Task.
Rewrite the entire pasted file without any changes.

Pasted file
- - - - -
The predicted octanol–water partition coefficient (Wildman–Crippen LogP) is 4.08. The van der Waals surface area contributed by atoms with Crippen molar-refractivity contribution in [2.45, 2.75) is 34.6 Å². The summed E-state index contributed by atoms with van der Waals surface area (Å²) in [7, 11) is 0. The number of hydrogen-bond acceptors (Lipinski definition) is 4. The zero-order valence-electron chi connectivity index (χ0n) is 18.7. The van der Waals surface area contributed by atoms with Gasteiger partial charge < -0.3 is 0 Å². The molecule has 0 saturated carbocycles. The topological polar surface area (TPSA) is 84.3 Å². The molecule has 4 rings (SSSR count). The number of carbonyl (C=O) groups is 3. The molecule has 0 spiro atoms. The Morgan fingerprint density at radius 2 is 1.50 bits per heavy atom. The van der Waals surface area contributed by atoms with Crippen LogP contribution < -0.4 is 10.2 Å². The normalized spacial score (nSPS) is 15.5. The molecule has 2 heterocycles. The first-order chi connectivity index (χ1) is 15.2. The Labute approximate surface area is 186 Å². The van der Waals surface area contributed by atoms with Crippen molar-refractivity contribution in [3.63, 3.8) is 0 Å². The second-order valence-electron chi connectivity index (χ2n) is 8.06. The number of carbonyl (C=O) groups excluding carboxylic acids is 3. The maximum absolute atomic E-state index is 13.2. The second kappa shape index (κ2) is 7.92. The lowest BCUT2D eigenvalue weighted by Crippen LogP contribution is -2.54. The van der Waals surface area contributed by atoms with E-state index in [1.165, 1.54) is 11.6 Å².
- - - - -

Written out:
The predicted octanol–water partition coefficient (Wildman–Crippen LogP) is 4.08. The van der Waals surface area contributed by atoms with Crippen molar-refractivity contribution in [2.45, 2.75) is 34.6 Å². The summed E-state index contributed by atoms with van der Waals surface area (Å²) in [7, 11) is 0. The number of hydrogen-bond acceptors (Lipinski definition) is 4. The zero-order valence-electron chi connectivity index (χ0n) is 18.7. The van der Waals surface area contributed by atoms with Gasteiger partial charge < -0.3 is 0 Å². The molecule has 0 saturated carbocycles. The topological polar surface area (TPSA) is 84.3 Å². The molecule has 4 rings (SSSR count). The number of carbonyl (C=O) groups is 3. The molecule has 0 spiro atoms. The Morgan fingerprint density at radius 2 is 1.50 bits per heavy atom. The van der Waals surface area contributed by atoms with Crippen LogP contribution < -0.4 is 10.2 Å². The normalized spacial score (nSPS) is 15.5. The molecule has 2 heterocycles. The first-order chi connectivity index (χ1) is 15.2. The Labute approximate surface area is 186 Å². The van der Waals surface area contributed by atoms with Crippen molar-refractivity contribution in [3.63, 3.8) is 0 Å². The second-order valence-electron chi connectivity index (χ2n) is 8.06. The number of carbonyl (C=O) groups excluding carboxylic acids is 3. The maximum absolute atomic E-state index is 13.2. The second kappa shape index (κ2) is 7.92. The lowest BCUT2D eigenvalue weighted by Crippen LogP contribution is -2.54. The van der Waals surface area contributed by atoms with E-state index in [1.165, 1.54) is 11.6 Å².